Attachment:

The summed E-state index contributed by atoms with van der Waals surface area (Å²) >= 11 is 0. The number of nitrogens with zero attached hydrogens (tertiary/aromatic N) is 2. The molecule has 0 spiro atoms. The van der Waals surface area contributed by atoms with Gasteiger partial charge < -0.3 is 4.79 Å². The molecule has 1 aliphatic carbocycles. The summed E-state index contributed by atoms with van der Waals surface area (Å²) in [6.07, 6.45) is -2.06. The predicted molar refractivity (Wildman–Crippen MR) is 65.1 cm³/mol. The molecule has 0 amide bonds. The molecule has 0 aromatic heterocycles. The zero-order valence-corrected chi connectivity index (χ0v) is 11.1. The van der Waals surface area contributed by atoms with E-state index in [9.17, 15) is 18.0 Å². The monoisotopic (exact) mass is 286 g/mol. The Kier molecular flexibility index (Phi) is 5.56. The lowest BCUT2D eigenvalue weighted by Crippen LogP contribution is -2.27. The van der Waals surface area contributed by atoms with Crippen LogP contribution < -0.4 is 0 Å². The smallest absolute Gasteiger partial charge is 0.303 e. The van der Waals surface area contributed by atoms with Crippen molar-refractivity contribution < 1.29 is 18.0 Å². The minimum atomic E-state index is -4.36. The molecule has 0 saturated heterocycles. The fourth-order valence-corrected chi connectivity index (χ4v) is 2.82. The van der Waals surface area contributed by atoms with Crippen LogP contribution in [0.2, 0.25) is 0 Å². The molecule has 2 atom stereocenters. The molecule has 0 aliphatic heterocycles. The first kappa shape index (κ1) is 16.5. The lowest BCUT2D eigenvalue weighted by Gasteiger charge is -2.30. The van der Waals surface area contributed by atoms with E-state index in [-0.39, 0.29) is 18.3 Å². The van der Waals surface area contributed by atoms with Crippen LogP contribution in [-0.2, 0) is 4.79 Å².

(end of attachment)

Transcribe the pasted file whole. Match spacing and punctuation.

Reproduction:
The summed E-state index contributed by atoms with van der Waals surface area (Å²) >= 11 is 0. The number of nitrogens with zero attached hydrogens (tertiary/aromatic N) is 2. The molecule has 0 spiro atoms. The van der Waals surface area contributed by atoms with Gasteiger partial charge < -0.3 is 4.79 Å². The molecule has 1 aliphatic carbocycles. The summed E-state index contributed by atoms with van der Waals surface area (Å²) in [6.07, 6.45) is -2.06. The predicted molar refractivity (Wildman–Crippen MR) is 65.1 cm³/mol. The molecule has 0 amide bonds. The molecule has 0 aromatic heterocycles. The zero-order valence-corrected chi connectivity index (χ0v) is 11.1. The van der Waals surface area contributed by atoms with E-state index in [9.17, 15) is 18.0 Å². The monoisotopic (exact) mass is 286 g/mol. The Kier molecular flexibility index (Phi) is 5.56. The lowest BCUT2D eigenvalue weighted by Crippen LogP contribution is -2.27. The van der Waals surface area contributed by atoms with Crippen LogP contribution < -0.4 is 0 Å². The smallest absolute Gasteiger partial charge is 0.303 e. The van der Waals surface area contributed by atoms with Crippen molar-refractivity contribution < 1.29 is 18.0 Å². The minimum atomic E-state index is -4.36. The molecule has 0 saturated heterocycles. The fourth-order valence-corrected chi connectivity index (χ4v) is 2.82. The van der Waals surface area contributed by atoms with Crippen LogP contribution in [0.2, 0.25) is 0 Å². The molecule has 2 atom stereocenters. The molecule has 0 aliphatic heterocycles. The first kappa shape index (κ1) is 16.5. The lowest BCUT2D eigenvalue weighted by Gasteiger charge is -2.30. The van der Waals surface area contributed by atoms with E-state index in [-0.39, 0.29) is 18.3 Å². The van der Waals surface area contributed by atoms with Crippen LogP contribution in [-0.2, 0) is 4.79 Å².